Watchdog finds new problems with FBI wiretap applications

FBI

The FBI has failed to follow its own policies for ensuring the accuracy of applications it submits to conduct wiretaps in national security investigations, including in some cases by not having documentation to support arguments made to judges, according to a letter released Tuesday,

The findings are on top of problems identified last year by the 's office, which concluded that FBI agents had made significant errors and omissions in applications to eavesdrop on a former Trump campaign adviser during the early months of the Russia investigation. Those mistakes prompted internal changes within the FBI and spurred a congressional debate over whether the bureau's surveillance tools should be reined in.

After the Russia report was submitted last December, Inspector General Michael Horowitz announced a broader review of the FBI's spy powers and its applications before the secretive Foreign Intelligence Surveillance Court. As part of that review, the watchdog office examined how well the FBI was complying with internal rules that require agents to submit supporting documentation to back up every factual assertion they make in the application.

Those rules, known as the Woods Procedures, were developed in 2001 after mistakes were identified in multiple applications, known by the acronym FISA, that were submitted in counterterrorism investigations.

Horowitz said in a letter to FBI Director Chris Wray that in four of the 29 FISA applications his office selected for review, the FBI could not produce any supporting documents or records. In the 25 applications that were supplemented with supporting documentation, the office "identified apparent errors or inadequately supported facts in all" of them.

In some instances, facts stated in the applications were not supported by any documentation, and in others were either not corroborated by the documentation or even inconsistent with it. The watchdog office found an average of about 20 issues per application it reviewed.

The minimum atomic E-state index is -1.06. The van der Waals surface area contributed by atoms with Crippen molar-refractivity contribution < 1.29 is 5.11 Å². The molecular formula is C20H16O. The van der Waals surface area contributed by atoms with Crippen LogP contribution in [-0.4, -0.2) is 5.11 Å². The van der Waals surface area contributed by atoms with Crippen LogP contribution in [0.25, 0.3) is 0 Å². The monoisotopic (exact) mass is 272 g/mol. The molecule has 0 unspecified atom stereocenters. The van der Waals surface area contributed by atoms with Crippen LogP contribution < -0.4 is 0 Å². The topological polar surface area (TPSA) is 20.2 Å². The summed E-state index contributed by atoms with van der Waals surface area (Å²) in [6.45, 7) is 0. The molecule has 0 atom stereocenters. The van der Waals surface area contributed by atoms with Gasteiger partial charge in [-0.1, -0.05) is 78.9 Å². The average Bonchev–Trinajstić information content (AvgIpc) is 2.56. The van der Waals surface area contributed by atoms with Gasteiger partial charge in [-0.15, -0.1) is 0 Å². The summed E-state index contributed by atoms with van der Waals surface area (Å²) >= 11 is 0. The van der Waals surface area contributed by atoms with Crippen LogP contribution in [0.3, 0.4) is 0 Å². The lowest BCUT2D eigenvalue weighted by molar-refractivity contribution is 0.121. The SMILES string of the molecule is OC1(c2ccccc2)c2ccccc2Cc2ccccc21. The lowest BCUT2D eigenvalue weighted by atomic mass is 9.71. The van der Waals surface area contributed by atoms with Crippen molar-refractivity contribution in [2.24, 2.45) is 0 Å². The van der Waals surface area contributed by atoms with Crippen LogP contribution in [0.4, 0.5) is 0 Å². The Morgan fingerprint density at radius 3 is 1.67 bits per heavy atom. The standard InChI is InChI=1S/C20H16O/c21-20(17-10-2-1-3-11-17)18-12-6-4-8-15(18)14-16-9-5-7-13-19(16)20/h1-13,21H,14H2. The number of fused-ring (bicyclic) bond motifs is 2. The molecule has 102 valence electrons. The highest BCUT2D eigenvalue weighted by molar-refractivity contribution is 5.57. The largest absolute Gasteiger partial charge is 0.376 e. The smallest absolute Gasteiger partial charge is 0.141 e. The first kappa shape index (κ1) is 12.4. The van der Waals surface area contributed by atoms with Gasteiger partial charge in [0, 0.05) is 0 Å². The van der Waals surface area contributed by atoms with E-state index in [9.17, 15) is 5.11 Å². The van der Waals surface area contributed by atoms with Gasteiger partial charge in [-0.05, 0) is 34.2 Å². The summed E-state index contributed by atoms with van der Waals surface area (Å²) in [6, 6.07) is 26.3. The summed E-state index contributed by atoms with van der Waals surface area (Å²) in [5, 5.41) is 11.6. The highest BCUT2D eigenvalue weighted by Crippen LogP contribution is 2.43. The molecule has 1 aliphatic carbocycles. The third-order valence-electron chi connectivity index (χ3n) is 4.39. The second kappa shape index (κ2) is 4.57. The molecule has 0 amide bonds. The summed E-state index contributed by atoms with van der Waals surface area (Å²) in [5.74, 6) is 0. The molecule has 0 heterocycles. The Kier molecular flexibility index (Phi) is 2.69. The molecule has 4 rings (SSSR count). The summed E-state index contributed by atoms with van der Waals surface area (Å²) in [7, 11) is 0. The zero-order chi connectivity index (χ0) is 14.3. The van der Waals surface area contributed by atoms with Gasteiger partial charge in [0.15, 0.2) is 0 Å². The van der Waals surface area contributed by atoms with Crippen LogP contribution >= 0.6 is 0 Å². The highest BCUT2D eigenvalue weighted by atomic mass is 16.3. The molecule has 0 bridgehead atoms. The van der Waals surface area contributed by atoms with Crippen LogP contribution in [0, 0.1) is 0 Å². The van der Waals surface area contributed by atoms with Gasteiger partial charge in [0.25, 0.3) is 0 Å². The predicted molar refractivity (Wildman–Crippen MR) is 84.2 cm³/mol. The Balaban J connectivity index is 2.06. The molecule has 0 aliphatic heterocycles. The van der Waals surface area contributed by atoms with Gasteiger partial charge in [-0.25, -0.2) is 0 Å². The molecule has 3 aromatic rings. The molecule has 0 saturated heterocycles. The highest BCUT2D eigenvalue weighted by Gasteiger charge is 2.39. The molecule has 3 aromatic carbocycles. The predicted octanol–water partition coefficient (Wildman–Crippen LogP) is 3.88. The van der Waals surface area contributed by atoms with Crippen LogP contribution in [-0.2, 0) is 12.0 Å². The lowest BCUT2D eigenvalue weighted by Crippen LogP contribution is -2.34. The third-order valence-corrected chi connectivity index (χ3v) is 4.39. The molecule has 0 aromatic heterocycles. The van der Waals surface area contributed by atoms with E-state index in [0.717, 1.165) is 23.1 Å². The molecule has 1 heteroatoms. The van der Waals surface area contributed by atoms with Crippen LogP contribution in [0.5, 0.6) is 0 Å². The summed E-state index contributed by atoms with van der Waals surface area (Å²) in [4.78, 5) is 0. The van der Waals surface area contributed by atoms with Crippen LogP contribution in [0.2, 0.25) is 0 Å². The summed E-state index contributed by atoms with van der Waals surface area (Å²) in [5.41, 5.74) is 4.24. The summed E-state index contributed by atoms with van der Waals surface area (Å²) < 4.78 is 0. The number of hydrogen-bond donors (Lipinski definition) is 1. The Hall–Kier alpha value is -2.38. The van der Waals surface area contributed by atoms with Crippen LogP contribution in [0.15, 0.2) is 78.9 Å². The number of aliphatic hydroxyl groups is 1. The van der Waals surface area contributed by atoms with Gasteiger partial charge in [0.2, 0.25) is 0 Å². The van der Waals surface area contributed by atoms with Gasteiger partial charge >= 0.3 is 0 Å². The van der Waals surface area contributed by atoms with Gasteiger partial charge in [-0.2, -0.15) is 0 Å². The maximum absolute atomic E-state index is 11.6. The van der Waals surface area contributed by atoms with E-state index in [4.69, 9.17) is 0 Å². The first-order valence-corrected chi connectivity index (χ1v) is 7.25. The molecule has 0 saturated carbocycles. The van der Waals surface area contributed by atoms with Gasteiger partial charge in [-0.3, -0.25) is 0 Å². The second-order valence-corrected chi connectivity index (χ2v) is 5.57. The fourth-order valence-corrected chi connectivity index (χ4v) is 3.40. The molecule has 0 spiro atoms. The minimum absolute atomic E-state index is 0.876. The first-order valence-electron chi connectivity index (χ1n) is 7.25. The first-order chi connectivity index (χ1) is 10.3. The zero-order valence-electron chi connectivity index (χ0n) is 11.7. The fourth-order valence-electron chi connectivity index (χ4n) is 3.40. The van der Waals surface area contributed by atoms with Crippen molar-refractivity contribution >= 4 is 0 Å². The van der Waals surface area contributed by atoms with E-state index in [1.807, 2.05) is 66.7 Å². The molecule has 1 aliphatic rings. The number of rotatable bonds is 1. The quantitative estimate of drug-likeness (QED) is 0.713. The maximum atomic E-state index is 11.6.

As a result, Horowitz wrote, "we do not have confidence that the FBI has executed its Woods Procedures in compliance with FBI policy, or that the process is working as it was intended to help achieve the 'scrupulously accurate' standard for FISA applications."

The inspector general's office did not make a judgment as to whether the mistakes that it identified were "material" to the investigation or to the court's decision to authorize the wiretap.

The office recommended that the FBI "perform a physical inventory" to ensure that supporting documentation, known as Woods Files, exists for every application submitted to the court in all pending investigations. It also recommended that the FBI examine the results of "past and future accuracy reviews" so that it can identify trends and patterns and develop better training for agents.

In a response letter, FBI Associate Deputy Director Paul Abbate said the FBI was working to address the inspector general's concerns and agreed with the office's recommendations. He said the errors identified by the inspector general will be addressed by the more than 40 corrective actions that Wray ordered last year in the aftermath of the Russia investigation report.

"As Director Wray has stressed, FISA is an indispensable tool to guard against national security threats, but we must ensure that these authorities are carefully exercised and that FISA applications are scrupulously accurate," Abbate wrote.

The Foreign Intelligence Surveillance Court was established in 1978 to receive applications from the FBI to eavesdrop on people it suspects of being agents of a foreign power, such as potential spies or terrorists. Critics have long complained about the opaque, one-sided nature of the application process, and longstanding calls to overhaul the system received a bipartisan push because of the errors identified during the FBI's investigation into ties between the Trump campaign and Russia.

The congressional debate tripped up FBI efforts to renew three surveillance provisions that expired this month. Though the House passed Justice Department-backed legislation to address some of the civil liberties concerns identified by the inspector general, the Senate adjourned last week without approving the bill.


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